Jonathan Wellington, Head of Clinical negligence at Watkins and Gunn, comments on the recently reported rise in the cost of compensation claims.
A freedom of information request has revealed that the NHS in England has incurred £4.3 billion in legal fees to settle compensation claims.In addition there is an estimated £83 billion set aside for outstanding compensation claims.
These are startling figures which have produced diverse comment from interested parties.
The Association of Personal Injury Lawyers feels that the figures are driven by failures in patient safety, and that rather than seek to blame lawyers and the patients making claims the NHS should focus on preventing mistakes occurring in the first place. Whereas the Medical Defence Union argue that fundamental reforms of the legal and compensation system are required and that these monies should be going into the healthcare system.
This subject and the costs are an emotive issue. I am sure we would all like to see the money reinvested in the NHS, but the reality is that compensation claims are vital to a large number of patients to provide the appropriate future care for victims of medical accidents. The more people injured by the NHS the more claims there will be, and the severe the injuries inflicted, the higher the compensation.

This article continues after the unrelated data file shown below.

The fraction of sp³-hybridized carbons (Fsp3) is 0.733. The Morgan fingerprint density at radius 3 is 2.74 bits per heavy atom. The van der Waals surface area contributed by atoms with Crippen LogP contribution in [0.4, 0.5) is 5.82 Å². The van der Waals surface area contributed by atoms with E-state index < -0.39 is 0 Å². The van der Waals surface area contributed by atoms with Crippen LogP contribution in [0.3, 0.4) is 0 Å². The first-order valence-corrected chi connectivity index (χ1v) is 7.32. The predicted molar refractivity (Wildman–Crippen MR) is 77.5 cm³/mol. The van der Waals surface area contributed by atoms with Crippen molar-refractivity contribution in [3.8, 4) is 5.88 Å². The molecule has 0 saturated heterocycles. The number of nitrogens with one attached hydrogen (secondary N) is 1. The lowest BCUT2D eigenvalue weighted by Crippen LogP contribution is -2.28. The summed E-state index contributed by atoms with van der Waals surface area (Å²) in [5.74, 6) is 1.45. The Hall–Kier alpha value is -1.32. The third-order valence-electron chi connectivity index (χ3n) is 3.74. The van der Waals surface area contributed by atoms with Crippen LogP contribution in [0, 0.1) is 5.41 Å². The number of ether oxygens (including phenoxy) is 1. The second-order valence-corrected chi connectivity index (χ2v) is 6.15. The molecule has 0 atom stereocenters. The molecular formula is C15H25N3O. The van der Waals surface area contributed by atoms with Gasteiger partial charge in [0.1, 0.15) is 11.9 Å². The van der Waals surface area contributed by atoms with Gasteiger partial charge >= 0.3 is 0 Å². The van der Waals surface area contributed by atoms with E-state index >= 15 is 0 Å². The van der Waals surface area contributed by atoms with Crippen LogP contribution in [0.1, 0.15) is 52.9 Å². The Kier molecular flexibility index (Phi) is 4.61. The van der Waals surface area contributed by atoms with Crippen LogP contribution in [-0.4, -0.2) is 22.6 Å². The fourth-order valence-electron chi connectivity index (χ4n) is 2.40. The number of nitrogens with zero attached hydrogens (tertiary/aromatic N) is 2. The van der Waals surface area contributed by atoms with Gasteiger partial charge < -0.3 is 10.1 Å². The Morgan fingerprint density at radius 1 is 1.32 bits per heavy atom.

The largest amounts go to young children, grossly disabled as a result of mistakes and poor care at birth. Who would begrudge significant compensation running into the millions to provide lifelong care for families left in the position of having to care for their whole lives for a child left in that position?
In my experience, few victims who have medical accidents set out to sue the NHS for compensation. Most want answers as to why things have gone wrong and a claim for compensation tend to be the only way in which those answers can be obtained.
I firmly believe that the bill would reduce and compensation claims lessen if only the NHS were more open in their approach with victims and their representatives. In many cases, answers and apologies would go a long way to resolving matters, allied to “black box thinking” to prevent future repeats.
In most other personal injuries claims, Defendants are keen, to admit liability where appropriate and make early offers to attempt settlement. In clinical negligence cases it seems there is willingness on the part of Defendants to say as little as possible and to settle later in the process which only serves to rack up costs for all.
This article is for general information purposes only and does not constitute legal or professional advice.